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Wednesday, May 30, 2018

How To Get The Most Out Of a Conference by Suzanne Rossi

Hi everyone.

Hope you all had a wonderful Memorial Day weekend. I know I did. Nothing like barbeque and auto racing to make my weekend shine.

But on to other things. I recently registered for the Moonlight & Magnolias Conference sponsored by the Georgia Romance Writers chapter of RWA. It's held in Atlanta in early October and is my drop dead favorite conference. Great people, great workshops, and lots of networking opportunities. In the past ten or so years, conferences have fallen by the wayside. Not nearly as many as there used to be. They're expensive to put on and to attend. So if you are looking for a conference and haven't tried M & M, I urge you to give it a whirl.

As I was filling out my registration form, my mind slipped back to my first conference. It was in 2003--or maybe 2004--in Jacksonville, Florida. I had no idea what to do or expect. I walked into the hotel lobby and took a deep breath. The desk clerk was busy and the line to check in long--all women--so I assumed they were writers here for the conference. I looked around and recognized no one. Talk about intimidated! I was rubbing shoulders with editors, agents, and published authors. And here I was--a total newbie to the business. I didn't even know how to pitch my story to an editor or agent. But I came away from that conference with a whole lot of enthusiasm to do the job right.

So, I decided that this month, I'll try to guide those of you who may be new to the industry through your first experience.

First of all, select your conference wisely. If you're going to shell out all those bucks to attend, then look at the keynote speaker, the guest speaker, the editors and agents in attendance, and above all, the workshops presented. Do research on the editors and agents. Do you write what they are seeking in a story? Find what you think is a good match and make a pitch appointment or two. The same goes for workshops. Do you want to know more about the craft? Are there presentations that align with your level of experience? Perhaps you need guidance with characterization or plot. But don't forget those discussions regarding marketing and promotion.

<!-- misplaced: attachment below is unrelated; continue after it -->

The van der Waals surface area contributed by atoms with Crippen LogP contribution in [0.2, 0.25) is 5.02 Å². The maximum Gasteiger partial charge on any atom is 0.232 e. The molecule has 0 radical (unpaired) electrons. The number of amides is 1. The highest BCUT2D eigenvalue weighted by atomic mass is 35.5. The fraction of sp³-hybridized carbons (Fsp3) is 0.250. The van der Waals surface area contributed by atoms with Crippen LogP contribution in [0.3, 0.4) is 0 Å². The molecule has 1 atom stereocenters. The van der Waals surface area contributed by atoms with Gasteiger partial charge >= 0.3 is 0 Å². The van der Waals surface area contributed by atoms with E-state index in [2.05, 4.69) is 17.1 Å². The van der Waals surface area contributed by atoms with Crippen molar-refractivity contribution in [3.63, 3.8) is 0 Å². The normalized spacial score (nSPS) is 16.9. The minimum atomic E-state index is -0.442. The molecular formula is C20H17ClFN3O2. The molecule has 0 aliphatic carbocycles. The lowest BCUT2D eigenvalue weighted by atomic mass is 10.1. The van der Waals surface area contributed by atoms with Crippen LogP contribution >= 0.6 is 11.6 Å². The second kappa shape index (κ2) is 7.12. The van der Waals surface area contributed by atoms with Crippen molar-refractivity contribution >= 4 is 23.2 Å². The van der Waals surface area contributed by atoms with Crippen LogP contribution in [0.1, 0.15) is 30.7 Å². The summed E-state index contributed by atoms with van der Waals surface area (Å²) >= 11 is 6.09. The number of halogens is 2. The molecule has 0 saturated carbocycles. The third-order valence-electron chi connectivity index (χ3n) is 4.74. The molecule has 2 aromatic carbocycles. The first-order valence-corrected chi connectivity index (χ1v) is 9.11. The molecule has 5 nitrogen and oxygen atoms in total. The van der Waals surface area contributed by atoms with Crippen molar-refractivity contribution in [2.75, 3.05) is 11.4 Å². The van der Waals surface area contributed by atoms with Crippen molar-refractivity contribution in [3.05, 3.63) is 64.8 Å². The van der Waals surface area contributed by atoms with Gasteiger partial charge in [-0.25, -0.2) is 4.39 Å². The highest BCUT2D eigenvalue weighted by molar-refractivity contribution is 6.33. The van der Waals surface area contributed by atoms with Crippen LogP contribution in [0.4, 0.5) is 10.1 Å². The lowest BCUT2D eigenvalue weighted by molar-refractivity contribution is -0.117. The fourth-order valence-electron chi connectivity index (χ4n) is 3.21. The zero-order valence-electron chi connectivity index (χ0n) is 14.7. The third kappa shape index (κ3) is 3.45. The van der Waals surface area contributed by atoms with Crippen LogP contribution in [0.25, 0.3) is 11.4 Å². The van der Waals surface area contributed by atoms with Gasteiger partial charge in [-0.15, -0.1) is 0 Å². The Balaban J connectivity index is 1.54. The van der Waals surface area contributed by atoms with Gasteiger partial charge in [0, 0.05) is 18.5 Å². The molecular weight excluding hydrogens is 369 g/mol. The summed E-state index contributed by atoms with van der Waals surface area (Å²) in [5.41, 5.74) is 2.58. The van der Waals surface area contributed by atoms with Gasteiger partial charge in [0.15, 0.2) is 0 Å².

Don't be afraid to introduce yourself to strangers. And the best place to do this is the bar. I'm serious. More networking goes on in bars over a glass of wine than anywhere else during the conference. Even if I know some of the people sitting at a table, I gravitate toward a table where I know no one, ask politely if I can join them, and introduce myself. Most people welcome you because they've been there, done that, too. Pass out business cards, tell them what sub-genre you write. Discuss which workshops you'll be attending and do they have any recommendations?

Attend as many panel discussions as possible. These can give you good insight into the trends of the industry. Participants can include editors, agents, bestselling authors, and publishers. The end of the session is usually open to questions. Have a question? Don't be afraid to ask it. If this is your first conference, you need to know the answers so why not get them from the sources closest to the action. And those on the panel will be happy to oblige.

Now, let's go back to the bar for a moment. You walk in and see an editor or agent sitting there. This is no time to be shy. Ask advice that helps you to understand the process of writing, but under no circumstance pitch your story unless asked! Editors and agents have listened to pitches all day and are having that glass of wine to relax.

Make no mistake, conferences can be exhausting. Be sure to take time to decompress. I always try to disappear to my room for an hour or so to watch TV, read, or go over notes I've taken. If there are no evening activities scheduled, find a group and have dinner outside of the hotel. Talk about business if you want, but I found it just as rewarding to discuss family, travel, and discovering mutual friends made at other conferences.

So, your first conference is over. You're on your way home filled with new ideas, hopes that the editor or agent who requested your manuscript will call with good news soon--trust me, visions of the bestseller list will flash before your eyes--and the feeling you've accomplished something worthwhile.

One last suggestion. Don't forget to maintain those contacts you've made via social media. Like, comment, and make suggestions on postings.

Now get out there and investigate which conference will do the most for you, make new friends, and keep your fingers crossed. That bestseller list might not be a fantasy!

Hope I've been helpful. See you next month.



  1. I remember my first national RWA conference in Dallas. Talk about information overload! I learned a lot, though, and am grateful I attended. I was able to get more from the second one I attended in Denver. I believe I benefited more from the smaller conferences and wish I could attend M and M.

  2. The Jacksonville conference was small and intimate. I shudder to think how lost I would have been at Nationals!


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